Report accuses law and accountancy firms of recruiting with “poshness test”

Young people who do not come from a privileged background are being denied the opportunity to work within ‘elite’ law and accountancy firms, according to an official report.

Law firms are being accused of imposing a ‘‘poshness test’’ that selects those applying for a job at a top firm based upon their socio-economic background.

A study carried out by the Social Mobility and Child Poverty Commission analysed 13 high end law, accountancy and financial services firms. The study found that graduates who attended fee-paying or selective state schools were awarded 70 per cent of new job offers.

‘‘This research shows that young people with working-class backgrounds are being systematically locked out of top jobs,’’ said Alan Milburn, chairman of the Social Mobility and Child Poverty Commission.

Milburn, who served as an MP for Darlington from 1992 until 2010, claimed that law firms’ trainees are unlike the rest of the population, as they are five times more likely to have attended a fee-paying school.

Within top accountancy firms, as many as 50 per cent of all applicants were educated at a Russel Group university, with 70 per cent of all job offers being awarded to those students.

‘‘Elite firms seem to require applicants to pass a ‘poshness test’ to gain entry. Inevitably that ends up excluding youngsters who have the right sort of grades and abilities but whose parents do not have the right sort of bank balances,’’ continued Milburn.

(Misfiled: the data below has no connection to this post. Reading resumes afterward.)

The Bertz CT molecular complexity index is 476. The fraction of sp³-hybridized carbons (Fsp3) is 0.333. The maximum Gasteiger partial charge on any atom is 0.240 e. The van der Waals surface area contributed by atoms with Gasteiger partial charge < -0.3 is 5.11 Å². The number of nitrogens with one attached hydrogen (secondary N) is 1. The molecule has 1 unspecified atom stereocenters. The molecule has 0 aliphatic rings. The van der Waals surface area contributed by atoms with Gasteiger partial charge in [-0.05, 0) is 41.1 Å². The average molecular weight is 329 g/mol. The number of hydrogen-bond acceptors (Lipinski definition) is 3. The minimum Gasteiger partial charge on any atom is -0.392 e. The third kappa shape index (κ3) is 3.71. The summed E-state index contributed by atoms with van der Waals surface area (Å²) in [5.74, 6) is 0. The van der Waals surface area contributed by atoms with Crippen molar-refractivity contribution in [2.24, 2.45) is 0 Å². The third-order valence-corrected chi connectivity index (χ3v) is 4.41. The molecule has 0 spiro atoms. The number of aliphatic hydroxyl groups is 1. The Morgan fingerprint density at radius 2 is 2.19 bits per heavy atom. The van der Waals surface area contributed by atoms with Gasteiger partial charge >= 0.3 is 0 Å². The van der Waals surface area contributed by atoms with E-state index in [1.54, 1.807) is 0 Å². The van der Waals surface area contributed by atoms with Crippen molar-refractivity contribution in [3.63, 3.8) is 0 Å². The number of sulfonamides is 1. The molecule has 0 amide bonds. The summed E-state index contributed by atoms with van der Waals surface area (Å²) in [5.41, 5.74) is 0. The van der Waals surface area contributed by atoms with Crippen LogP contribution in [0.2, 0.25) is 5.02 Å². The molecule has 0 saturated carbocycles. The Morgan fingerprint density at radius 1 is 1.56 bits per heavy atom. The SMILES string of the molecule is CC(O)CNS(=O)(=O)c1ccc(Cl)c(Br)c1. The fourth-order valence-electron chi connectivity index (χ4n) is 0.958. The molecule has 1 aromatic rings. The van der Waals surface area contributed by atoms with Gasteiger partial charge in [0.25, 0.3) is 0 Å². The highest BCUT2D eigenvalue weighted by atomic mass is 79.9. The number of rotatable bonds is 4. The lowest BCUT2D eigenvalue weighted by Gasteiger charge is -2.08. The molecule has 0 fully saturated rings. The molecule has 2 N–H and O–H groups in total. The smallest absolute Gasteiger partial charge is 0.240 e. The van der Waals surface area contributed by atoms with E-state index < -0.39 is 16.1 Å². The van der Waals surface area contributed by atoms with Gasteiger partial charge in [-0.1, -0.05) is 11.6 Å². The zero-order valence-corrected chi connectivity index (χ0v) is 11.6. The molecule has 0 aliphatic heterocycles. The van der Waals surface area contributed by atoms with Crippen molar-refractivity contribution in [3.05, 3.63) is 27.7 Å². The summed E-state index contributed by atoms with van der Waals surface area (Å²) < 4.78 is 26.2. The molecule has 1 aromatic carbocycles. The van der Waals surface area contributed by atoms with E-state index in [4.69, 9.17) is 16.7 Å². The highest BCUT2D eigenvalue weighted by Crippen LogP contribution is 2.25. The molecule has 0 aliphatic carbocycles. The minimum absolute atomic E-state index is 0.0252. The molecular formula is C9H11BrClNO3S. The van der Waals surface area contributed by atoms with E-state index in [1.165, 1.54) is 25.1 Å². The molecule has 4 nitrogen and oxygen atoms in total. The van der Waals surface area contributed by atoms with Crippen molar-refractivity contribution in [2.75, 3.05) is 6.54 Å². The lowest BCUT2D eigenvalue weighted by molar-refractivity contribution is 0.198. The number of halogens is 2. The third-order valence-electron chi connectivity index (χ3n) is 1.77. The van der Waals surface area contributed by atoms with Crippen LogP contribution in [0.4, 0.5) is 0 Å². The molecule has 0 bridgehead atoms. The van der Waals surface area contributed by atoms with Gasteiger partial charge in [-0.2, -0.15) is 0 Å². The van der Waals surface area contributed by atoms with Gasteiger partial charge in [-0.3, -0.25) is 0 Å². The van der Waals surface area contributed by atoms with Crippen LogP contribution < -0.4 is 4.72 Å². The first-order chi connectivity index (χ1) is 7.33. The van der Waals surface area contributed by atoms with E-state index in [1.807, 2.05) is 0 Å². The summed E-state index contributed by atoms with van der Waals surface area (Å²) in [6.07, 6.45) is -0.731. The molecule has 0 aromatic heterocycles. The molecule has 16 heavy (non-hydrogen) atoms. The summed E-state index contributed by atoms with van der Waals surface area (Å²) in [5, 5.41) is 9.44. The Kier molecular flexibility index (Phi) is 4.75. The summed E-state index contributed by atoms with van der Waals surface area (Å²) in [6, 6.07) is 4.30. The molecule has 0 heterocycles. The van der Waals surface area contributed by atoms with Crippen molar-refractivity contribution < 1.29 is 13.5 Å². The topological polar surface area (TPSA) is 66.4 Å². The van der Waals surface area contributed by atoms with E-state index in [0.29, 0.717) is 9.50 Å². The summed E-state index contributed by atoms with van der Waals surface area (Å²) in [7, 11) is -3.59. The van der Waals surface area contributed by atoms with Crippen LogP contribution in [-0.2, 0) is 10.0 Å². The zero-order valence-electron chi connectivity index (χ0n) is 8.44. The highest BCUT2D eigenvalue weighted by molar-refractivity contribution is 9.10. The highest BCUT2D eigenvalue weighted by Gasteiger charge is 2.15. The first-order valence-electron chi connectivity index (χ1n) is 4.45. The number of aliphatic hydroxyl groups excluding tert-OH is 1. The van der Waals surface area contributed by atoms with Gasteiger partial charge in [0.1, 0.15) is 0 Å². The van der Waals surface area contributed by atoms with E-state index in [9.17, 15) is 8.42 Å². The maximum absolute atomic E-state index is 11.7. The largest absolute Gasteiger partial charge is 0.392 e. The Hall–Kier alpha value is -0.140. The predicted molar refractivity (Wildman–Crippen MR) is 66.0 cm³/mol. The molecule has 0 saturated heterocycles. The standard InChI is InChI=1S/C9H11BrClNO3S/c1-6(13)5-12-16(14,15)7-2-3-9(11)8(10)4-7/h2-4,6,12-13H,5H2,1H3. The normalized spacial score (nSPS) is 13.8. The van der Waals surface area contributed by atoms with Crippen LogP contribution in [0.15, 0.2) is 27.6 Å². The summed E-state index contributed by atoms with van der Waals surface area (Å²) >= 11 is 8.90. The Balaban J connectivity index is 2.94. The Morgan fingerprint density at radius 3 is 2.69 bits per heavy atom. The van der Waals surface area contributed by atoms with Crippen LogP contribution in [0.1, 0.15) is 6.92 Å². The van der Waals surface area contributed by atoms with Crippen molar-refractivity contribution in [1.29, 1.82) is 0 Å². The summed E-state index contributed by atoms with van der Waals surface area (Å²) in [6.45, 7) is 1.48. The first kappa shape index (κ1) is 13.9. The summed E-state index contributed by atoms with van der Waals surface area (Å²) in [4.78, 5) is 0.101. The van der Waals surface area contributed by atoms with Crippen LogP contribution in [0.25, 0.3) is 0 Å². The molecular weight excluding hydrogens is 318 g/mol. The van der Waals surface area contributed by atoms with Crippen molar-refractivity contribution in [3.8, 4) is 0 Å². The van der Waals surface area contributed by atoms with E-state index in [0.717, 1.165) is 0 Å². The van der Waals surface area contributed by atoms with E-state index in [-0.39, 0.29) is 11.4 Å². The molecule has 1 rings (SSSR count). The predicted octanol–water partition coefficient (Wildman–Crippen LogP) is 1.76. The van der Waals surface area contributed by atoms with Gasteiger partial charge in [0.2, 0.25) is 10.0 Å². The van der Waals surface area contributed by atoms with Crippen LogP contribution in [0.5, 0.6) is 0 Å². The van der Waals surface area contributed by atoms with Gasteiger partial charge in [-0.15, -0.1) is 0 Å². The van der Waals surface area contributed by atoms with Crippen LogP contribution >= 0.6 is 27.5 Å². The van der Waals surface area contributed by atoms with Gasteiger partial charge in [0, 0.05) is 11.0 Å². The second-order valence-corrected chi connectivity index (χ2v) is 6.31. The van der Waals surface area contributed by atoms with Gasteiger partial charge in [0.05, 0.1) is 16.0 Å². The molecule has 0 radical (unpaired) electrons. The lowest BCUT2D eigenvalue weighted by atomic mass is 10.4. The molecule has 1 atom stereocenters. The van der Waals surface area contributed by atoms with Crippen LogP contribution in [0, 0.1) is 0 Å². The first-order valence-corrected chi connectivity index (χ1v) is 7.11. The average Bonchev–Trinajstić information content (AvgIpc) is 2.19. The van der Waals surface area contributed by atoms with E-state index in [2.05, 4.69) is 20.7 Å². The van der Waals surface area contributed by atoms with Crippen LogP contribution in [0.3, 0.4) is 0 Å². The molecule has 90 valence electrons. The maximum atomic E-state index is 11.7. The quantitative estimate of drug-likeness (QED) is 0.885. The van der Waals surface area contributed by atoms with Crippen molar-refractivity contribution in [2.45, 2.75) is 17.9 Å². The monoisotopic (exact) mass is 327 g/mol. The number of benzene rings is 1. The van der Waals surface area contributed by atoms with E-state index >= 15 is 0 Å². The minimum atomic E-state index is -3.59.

Another politician shared Milburn’s views upon the recruitment procedures of top firms within London. Both Boris Johnson and the City of London Corporation (CLC) urged for there to be more social mobility within all major firms, and that recruitment policies should be based on ‘‘skills, talent and energy.’’

‘‘I completely agree,’’ commented Johnson. ‘‘I think the answer is to look at what is happening, for instance in London schools where there have been massive improvements in the last 10 or 20 years to make sure that everyone is given a fair crack of whip.’’

The Law Society have already addressed the survey, stating that over 400 law firms have already put pen to paper on its Diversity and Inclusion Charter this year, which is double the amount of companies who did so in 2013.

The Institute of Chartered Accountants in England and Wales (ICAEW) has also responded to the research, admitting that more needs to be done to bridge the gap between working and upper class recruits.

‘‘We are starting to see a trend among employers in recruiting chartered accountants, which will go some way to address social mobility. Widening access to accountancy is a shared challenge between employers, schools, young people and professional bodies, so we must work together,’’ stated ICAEW director Sharon Spice.